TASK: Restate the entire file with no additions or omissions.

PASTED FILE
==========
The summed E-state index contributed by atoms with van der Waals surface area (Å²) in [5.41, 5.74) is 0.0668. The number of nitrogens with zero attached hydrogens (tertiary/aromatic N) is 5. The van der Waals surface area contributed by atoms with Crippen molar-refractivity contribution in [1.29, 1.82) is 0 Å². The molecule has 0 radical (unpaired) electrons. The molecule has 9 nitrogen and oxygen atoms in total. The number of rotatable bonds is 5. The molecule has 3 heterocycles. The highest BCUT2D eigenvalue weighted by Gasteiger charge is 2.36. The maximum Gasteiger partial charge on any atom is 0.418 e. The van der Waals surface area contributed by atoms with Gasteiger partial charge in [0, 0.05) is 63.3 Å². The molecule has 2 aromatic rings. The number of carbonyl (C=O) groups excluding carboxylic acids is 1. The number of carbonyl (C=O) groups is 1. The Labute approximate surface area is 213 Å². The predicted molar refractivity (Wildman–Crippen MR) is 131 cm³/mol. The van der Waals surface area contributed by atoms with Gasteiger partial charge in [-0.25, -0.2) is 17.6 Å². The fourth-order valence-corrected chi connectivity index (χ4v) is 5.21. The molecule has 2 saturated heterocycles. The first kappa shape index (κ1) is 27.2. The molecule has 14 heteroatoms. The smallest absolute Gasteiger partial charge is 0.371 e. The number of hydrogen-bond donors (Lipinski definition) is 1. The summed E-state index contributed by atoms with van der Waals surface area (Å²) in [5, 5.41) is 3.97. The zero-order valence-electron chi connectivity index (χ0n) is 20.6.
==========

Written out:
The summed E-state index contributed by atoms with van der Waals surface area (Å²) in [5.41, 5.74) is 0.0668. The number of nitrogens with zero attached hydrogens (tertiary/aromatic N) is 5. The van der Waals surface area contributed by atoms with Crippen molar-refractivity contribution in [1.29, 1.82) is 0 Å². The molecule has 0 radical (unpaired) electrons. The molecule has 9 nitrogen and oxygen atoms in total. The number of rotatable bonds is 5. The molecule has 3 heterocycles. The highest BCUT2D eigenvalue weighted by Gasteiger charge is 2.36. The maximum Gasteiger partial charge on any atom is 0.418 e. The van der Waals surface area contributed by atoms with Gasteiger partial charge in [0, 0.05) is 63.3 Å². The molecule has 2 aromatic rings. The number of carbonyl (C=O) groups excluding carboxylic acids is 1. The number of carbonyl (C=O) groups is 1. The Labute approximate surface area is 213 Å². The predicted molar refractivity (Wildman–Crippen MR) is 131 cm³/mol. The van der Waals surface area contributed by atoms with Gasteiger partial charge in [-0.25, -0.2) is 17.6 Å². The fourth-order valence-corrected chi connectivity index (χ4v) is 5.21. The molecule has 2 saturated heterocycles. The first kappa shape index (κ1) is 27.2. The molecule has 14 heteroatoms. The smallest absolute Gasteiger partial charge is 0.371 e. The number of hydrogen-bond donors (Lipinski definition) is 1. The summed E-state index contributed by atoms with van der Waals surface area (Å²) in [5, 5.41) is 3.97. The zero-order valence-electron chi connectivity index (χ0n) is 20.6.